He might not be a Southern Man, but Neil Young doesn’t want Donald Trump around his music anyhow.
Truthfully, it was a mismatched pairing from the start.
Descending down an escalator that will match his position in the polls in the US, Donald Trump decided to go with Young’s classic song when making his not-at-all-surprising announcement Tuesday that he was running for president. While the late night talk shows went completely insane – look up the Daily Show clip if you missed it – Young politely (not really) demanded that not happen again.
While stating he’s glad that his music is universally appreciated, even by people who don’t share his politics, Young took to Facebook to make his point.
“I am Canadian and I don’t vote in the United States, but more importantly I don’t like the current political system in the USA and some other countries,” he wrote. “Increasingly Democracy has been hijacked by corporate interests. The money needed to run for office, the money spent on lobbying by special interests, the ever increasing economic disparity and the well funded legislative decisions all favor corporate interests over the people’s.”
He added that “The Citizens United Supreme Court ruling is proof of this corruption as well as are the proposed trade deals which would further compromise our rights.
“These Corporations were originally created to serve us but if we don’t appropriately prioritize they will destroy us. Corporations don’t have children. They don’t have feelings or soul. They don’t depend on uncontaminated water, clean air or healthy food to survive. They are beholden to one thing – the bottom line.”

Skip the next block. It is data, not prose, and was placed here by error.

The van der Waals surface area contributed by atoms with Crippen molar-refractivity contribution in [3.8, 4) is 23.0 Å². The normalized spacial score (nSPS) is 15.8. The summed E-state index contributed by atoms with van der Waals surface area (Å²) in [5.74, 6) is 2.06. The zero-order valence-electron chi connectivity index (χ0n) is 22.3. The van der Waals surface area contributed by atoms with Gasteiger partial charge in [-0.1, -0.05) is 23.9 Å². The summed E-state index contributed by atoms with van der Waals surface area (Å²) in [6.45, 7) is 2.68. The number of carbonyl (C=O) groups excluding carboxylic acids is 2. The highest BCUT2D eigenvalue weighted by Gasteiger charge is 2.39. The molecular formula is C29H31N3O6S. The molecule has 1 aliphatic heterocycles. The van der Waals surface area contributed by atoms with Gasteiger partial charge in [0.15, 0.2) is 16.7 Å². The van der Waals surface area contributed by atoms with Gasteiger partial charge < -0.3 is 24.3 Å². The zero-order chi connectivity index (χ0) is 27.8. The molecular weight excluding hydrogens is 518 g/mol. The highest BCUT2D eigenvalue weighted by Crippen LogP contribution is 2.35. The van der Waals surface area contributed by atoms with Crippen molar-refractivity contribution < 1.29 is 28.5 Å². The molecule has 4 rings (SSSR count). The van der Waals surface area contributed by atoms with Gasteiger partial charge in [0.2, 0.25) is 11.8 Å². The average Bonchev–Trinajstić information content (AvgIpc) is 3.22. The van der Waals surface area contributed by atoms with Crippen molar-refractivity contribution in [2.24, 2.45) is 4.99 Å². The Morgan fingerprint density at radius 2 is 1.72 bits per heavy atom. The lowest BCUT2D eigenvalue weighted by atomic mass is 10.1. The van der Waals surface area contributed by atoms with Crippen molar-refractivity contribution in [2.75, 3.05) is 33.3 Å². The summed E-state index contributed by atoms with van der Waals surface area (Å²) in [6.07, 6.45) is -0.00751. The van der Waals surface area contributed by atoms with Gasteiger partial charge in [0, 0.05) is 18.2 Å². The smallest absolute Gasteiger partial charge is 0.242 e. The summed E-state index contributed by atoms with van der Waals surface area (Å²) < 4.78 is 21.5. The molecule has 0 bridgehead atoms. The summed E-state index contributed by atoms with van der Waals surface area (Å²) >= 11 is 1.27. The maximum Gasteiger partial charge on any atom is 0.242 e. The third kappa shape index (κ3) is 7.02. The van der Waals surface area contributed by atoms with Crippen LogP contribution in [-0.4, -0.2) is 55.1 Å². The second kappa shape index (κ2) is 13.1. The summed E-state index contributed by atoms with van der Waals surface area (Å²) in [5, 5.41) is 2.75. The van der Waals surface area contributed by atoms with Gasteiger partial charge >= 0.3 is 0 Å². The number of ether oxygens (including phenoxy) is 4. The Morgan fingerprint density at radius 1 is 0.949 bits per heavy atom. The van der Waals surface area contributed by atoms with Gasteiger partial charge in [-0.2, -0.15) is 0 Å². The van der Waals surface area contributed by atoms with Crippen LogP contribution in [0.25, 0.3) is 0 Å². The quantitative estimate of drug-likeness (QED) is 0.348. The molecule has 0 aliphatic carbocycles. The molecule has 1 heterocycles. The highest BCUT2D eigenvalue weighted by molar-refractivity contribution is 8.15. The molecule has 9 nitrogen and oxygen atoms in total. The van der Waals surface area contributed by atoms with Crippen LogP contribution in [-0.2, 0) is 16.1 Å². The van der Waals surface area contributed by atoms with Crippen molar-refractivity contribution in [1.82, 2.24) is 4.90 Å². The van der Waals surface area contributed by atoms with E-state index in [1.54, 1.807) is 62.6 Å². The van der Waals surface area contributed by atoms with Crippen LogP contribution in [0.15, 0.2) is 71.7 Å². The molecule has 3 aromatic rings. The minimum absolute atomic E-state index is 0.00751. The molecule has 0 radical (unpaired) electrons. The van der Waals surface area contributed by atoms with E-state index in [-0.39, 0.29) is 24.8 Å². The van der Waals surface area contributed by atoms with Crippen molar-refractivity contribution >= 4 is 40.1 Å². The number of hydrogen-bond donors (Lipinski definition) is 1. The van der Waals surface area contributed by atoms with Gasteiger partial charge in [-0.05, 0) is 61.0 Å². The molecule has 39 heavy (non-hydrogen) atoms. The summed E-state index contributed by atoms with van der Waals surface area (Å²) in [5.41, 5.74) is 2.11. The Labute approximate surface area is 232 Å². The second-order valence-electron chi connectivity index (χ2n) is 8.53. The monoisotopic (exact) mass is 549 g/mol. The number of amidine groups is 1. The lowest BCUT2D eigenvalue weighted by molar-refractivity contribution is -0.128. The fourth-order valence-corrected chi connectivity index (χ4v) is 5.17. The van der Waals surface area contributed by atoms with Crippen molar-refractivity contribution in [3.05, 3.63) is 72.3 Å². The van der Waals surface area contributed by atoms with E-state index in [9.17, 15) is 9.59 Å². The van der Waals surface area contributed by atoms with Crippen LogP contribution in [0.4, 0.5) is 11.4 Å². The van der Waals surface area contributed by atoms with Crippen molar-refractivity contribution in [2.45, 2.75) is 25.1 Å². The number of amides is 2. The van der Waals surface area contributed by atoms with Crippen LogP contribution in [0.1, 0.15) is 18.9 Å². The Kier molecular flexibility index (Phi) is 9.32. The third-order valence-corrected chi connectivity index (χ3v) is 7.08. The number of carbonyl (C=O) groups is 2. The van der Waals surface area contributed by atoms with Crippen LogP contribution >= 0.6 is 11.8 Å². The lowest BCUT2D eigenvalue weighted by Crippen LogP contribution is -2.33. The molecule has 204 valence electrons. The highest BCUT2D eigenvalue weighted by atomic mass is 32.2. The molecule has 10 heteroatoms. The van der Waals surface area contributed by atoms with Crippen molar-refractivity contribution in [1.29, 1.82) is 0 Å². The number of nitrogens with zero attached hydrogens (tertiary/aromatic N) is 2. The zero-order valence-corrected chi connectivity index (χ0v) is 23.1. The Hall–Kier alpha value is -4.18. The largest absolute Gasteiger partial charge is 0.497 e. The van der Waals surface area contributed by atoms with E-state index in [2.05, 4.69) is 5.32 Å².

Without referring to Young’s statement, a spokesperson for Trump’s campaign said he would respect Young’s wishes and stop using the song, but remains a fan of Young’s music.
In the meantime, Rolling Stone writer Matt Taibbi has compiled a list of the 47 funniest things about Trump as listed by his Twitter followers. Included on the list:
“His commitment to overcomb any obstacle”
“It’s like that earwig thing from Wrath of Khan”
“He looks like someone turned Conan O’Brien upside down.”
Meanwhile, the Future of Music Foundation said Trump’s first offense was not asking Young’s permission to use the song.
“Licensing for public events like rallies is relatively straightforward,” writes FOM staffers Kevin Erickson and Bryce Cashman.
“When a song is played at a rally, a candidate must ensure that they have a public performance license covering the song. Most major public venues (arenas, conference centers, hotels, etc) typically purchase blanket licenses from performance rights organizations (ASCAP, BMI, SESAC) allowing campaigns to “publicly perform” any song in their repertoire of which includes the vast majority of compositions; these licenses may not cover all uses so campaigns can also purchase their own blanket licenses. Indeed, Trump’s team asserted that they had such a license from Young’s preferred performance rights organization, ASCAP, clearing the use of the song.”
However, even if a candidate had received a blanket license to play a song, “Candidates could still face potential legal action from annoyed artists under legal provisions unrelated to copyright, such as right of publicity, trademark dilution under the Lanham Act, or false endorsement.”